My most recent charity shop crawl led to the purchase of two items; Firstly, this gorgeous fluffy pink scarf. It's probably long enough to keep a giraffe's neck warm and it's so soft.



The colours (if you look closely it has a fine gold thread running through it) conjured up romantic festive images with a snow-covered backdrop, so I had to get it, despite already owning hundreds of scarves! There is no label giving away which shop it was originally purchased from, but I'd say somewhere like White Stuff perhaps-I'm guessing it was at least £15-£20. To me, £2.50.






My second purchase was my first ever pair of skinny jeans, and boy am I happy that I finally found a pair that fit. Originally from Gap, they look as if they've hardly been worn. I'm such an odd shape that I resent paying over the odds for jeans that rarely fit well anyway. I've still had to roll these ones up a couple of inches at the bottom, but for £4 I don't mind!

Wednesday, 21 September 2011

The end of the high street?

Our High Streets are being ravished by an infectious disease, which is spreading from town to town like wildfire, catalysed by the infamous recession, and probably the rise of competitive internet shopping. The disease? Repetition.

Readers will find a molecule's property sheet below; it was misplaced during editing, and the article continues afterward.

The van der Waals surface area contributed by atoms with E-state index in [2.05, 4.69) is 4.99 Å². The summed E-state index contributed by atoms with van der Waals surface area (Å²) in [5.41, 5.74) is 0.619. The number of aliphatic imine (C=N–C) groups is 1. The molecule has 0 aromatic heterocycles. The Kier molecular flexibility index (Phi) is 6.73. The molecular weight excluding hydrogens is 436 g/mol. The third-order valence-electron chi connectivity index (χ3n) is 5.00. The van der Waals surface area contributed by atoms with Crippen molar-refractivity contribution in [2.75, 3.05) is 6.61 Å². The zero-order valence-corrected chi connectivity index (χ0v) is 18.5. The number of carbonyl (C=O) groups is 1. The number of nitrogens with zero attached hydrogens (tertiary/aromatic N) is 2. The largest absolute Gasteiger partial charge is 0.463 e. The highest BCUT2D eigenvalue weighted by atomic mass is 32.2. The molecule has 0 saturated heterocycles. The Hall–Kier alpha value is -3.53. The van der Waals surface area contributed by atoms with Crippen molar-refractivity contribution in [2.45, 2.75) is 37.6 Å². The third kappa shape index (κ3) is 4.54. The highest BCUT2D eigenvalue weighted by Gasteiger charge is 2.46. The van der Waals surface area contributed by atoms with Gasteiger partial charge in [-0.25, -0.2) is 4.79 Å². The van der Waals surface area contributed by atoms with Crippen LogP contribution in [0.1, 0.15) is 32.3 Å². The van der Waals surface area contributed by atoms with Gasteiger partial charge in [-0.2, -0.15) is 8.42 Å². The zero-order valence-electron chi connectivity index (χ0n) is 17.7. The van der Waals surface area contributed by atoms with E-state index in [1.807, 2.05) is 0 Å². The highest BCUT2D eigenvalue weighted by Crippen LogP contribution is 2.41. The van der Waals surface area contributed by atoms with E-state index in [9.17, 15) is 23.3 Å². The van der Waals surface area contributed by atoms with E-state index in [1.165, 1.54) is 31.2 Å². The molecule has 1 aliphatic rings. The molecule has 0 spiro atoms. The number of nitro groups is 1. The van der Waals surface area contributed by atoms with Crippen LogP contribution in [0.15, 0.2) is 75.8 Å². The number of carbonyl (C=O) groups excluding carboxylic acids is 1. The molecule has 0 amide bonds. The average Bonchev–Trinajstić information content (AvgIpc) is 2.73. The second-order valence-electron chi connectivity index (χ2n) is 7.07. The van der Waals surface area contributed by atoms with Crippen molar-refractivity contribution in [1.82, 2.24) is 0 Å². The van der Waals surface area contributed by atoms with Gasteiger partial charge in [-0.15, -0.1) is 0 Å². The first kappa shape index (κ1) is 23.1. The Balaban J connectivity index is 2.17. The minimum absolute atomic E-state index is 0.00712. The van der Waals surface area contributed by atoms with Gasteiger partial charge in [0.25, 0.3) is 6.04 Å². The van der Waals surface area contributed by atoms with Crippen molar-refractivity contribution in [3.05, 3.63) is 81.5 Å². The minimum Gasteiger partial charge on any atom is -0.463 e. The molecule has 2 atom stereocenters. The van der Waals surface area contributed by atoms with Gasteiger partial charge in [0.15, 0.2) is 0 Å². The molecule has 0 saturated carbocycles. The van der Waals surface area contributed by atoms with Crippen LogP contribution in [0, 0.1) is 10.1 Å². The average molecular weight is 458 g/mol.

Increasingly we are seeing the same chain stores popping up two or three times within the same high street or shopping area. Take York for example. Although it is classed as a city, it is no bigger than a large town. Within this town there are 2 Marks and Spencers stores, 2 Boots stores, 2 Superdrug stores, 2 New Look stores, countless Vodafones, Subways, Costa Coffees, Starbucks and Caffe Neros, and previously there were also 2 Next stores and 2 Clinton Cards, amongst others. To be fair, York has done well to retain a large amount of independent traders too, predominantly due to the touristy nature of the city.

Meanwhile, other previously booming high street stores are being relegated to out-of-town shopping areas-Mothercare being a prime example. These out-of-town shopping parks seem to be the only area of the retail industry that is expanding during the recession. Previously, trips to these places were reserved for visits to the DIY store, or perhaps for purchasing a new sofa.